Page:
Lloyd (NDL) SS Zeppelin 1915 to 1919 - Orient Line RMS Ormuz (2) 1920 to 1927 -
NDL SS Dresden 1927 to 1934
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Historian, Cruise‘n’Ship Reviewer, Author & Lecturer
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The Orient Steam
Navigation Co., Ltd., built one of the most exciting new ships back in 1886,
being a sailing steamship, thus its four tall masts, she was the RMS
Ormuz I. As the Orient Line had signed a
contract with the Government of New South Wales in Australia to transport emigrants from the United Kingdom to Sydney, making the Ormuz (I) one of the first major migrant liners to Australia under contract!
we see the RMS Ormuz (I) in March 1887 during her maiden voyage
The remarkable and innovative RMS
Ormuz made an amazing 70 return voyages to Australia, but finally due to new and larger ships having been built, Orient
Line decided to sell her in 1912. You will find this ships full story located
on Page One.
There is another link to this page one at the bottom of this page.
The German ship that
became the next RMS Ormuz:
Orient Line planned for a second liner and it
was intended for this ship to be named the “Orford,” but Orient
Line changed their mind, as the name “Ormuz” had been greatly loved
in Australia due to the first ship of that name! However, this ship that was
planned was never built for the Orient Line, instead as fate would happen, she
was launched as a German liner and she certainly had quite a history and after
her short time with Orient Line, she had a strong Nazi connection, which in the
end meant the end of what was a fine ship! Therefore you will find that there
is a rather interesting story to be told, thus I trust you will enjoy reading
the RMS Ormuz 2 story, as well gain a great deal from it! My only regret is not
having any interior photographs or images of the ship, nor a Deck Plan, but who
knows, I may be able to obtain some in the future and thus I will have my
maritime memorabilia agent keep on searching!
to the German ship that became the British RMS Ormuz (2):
(NDL) ordered for a 14,000 GRT passenger liner to be constructed Bremer Vulkan
Ship-Yards at Bremen-Vegesack in Germany, and she was launched and named the SS Zeppelin on June 9, 1914.
Upon completion the Zeppelin was handed over
to her owners on January 21, 1915 but due to due to the Great War having commenced,
NDL decided to keep her safely laid up throughout the war and they intended to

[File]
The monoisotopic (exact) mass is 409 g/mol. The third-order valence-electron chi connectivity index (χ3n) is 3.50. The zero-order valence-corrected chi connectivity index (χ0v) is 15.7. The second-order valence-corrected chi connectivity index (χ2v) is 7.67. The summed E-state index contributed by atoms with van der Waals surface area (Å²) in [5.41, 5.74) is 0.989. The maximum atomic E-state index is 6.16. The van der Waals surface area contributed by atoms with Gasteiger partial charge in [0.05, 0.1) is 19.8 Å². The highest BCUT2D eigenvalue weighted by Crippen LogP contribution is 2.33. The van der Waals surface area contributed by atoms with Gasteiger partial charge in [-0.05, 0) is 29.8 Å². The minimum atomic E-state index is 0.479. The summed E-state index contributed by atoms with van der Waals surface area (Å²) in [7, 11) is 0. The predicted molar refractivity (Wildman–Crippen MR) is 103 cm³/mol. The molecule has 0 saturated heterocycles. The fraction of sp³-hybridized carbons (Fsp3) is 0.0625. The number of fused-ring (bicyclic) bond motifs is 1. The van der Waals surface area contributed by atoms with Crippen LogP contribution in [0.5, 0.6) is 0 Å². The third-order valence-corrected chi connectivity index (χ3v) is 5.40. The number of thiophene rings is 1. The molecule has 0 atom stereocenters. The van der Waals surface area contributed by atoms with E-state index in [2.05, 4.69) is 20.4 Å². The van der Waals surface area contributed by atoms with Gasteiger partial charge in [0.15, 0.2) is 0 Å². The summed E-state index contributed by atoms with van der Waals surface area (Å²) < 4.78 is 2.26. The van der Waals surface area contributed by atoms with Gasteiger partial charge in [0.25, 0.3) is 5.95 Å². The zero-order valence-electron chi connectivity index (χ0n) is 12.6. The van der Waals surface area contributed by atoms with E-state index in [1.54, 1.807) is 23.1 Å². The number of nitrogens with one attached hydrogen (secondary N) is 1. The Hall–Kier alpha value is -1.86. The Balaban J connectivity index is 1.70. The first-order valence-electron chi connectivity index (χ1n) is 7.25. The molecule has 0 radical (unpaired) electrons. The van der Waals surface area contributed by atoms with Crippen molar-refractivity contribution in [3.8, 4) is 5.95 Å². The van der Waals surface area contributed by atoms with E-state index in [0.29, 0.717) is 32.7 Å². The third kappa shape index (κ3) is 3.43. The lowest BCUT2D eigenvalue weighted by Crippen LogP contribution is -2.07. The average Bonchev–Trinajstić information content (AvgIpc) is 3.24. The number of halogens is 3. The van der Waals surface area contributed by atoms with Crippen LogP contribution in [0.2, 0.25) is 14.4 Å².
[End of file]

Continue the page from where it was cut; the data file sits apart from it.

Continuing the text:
bring her out of retirement as soon as the hostilities had ended.
SS Zeppelin seen
being delivered to her owners on January 21, 1915
The Zeppelin was a steamer built
to be operated on the Bremen to Baltimore service. Even at during the official launching ship, no less than
Count von Zeppelin attended the official party, for it was he who had sailed to
the United States in 1861 when the Civil War had commenced and he had met President
Lincoln. Whilst Count von Zeppelin was in the States he managed to undertake
some very worthwhile studies on “dirigible (airship) balloons,”
which would later end up become the famous massive “Zeppelin
However let us
briefly look forward: After the war, the Zeppelin had a varied career, although
they were mostly short ones. She was then laid up for 5 years, then she was
even used as an American troop ship for 19 months, after which she was handed
over to the Orient Line who renamed her the “Ormuz” (2) in 1920.
Having given her an extensive refit, Orient Lines placed on the London (Tilbury) to Australia migrant service, which
proved to be very successful. However, it was necessary that in 1927 she would
be restored to her original owners NDL, who renamed her ‘Dresden’, but sadly
seven years later she would have a tragic end in 1934. But all the details of
the aforementioned will be fully described below!
SS Zeppelin the Troop Ship:
The SS Zeppelin was officially surrendered as
war reparations to the UK Government in March 28, 1919, who placed her under
the management of the White Star Line. She was rapidly commissioned by the
United States Navy to be used as a troop ship, USS Zeppelin (ID 4042) on March
25, and assigned her to the New York Division of the Transport Force with
Commander William W. Galbraith to be her master. She remained manned by a Cunard
crew, but she had an American Captain and Officers.
USS Zeppelin made two round-trip voyages
between the United States and Europe, returning 15,800 American soldiers back home.
A Naval C-Type
Blimp greets the USS Zeppelin as she arrived in New York
on June 28, 1919
She completed her commission and
returned to Europe where she was decommissioned on November 15, 1919. The Zeppelin was
then returned to British control (White Star Line) on December 27, 1919.
Return to Civilian Service:
The SS Zeppelin was
renamed the “Ormuz” on December 10, 1920, although originally the
Orient Line was going to name her the “Orford” but decided that
“Ormuz” was a name greatly loved Down Under! However, she was not
acquired by the Orient Steam Navigation Company until March 28, 1921 and she
was rapidly refitted to be restored as into a passenger liner. When she was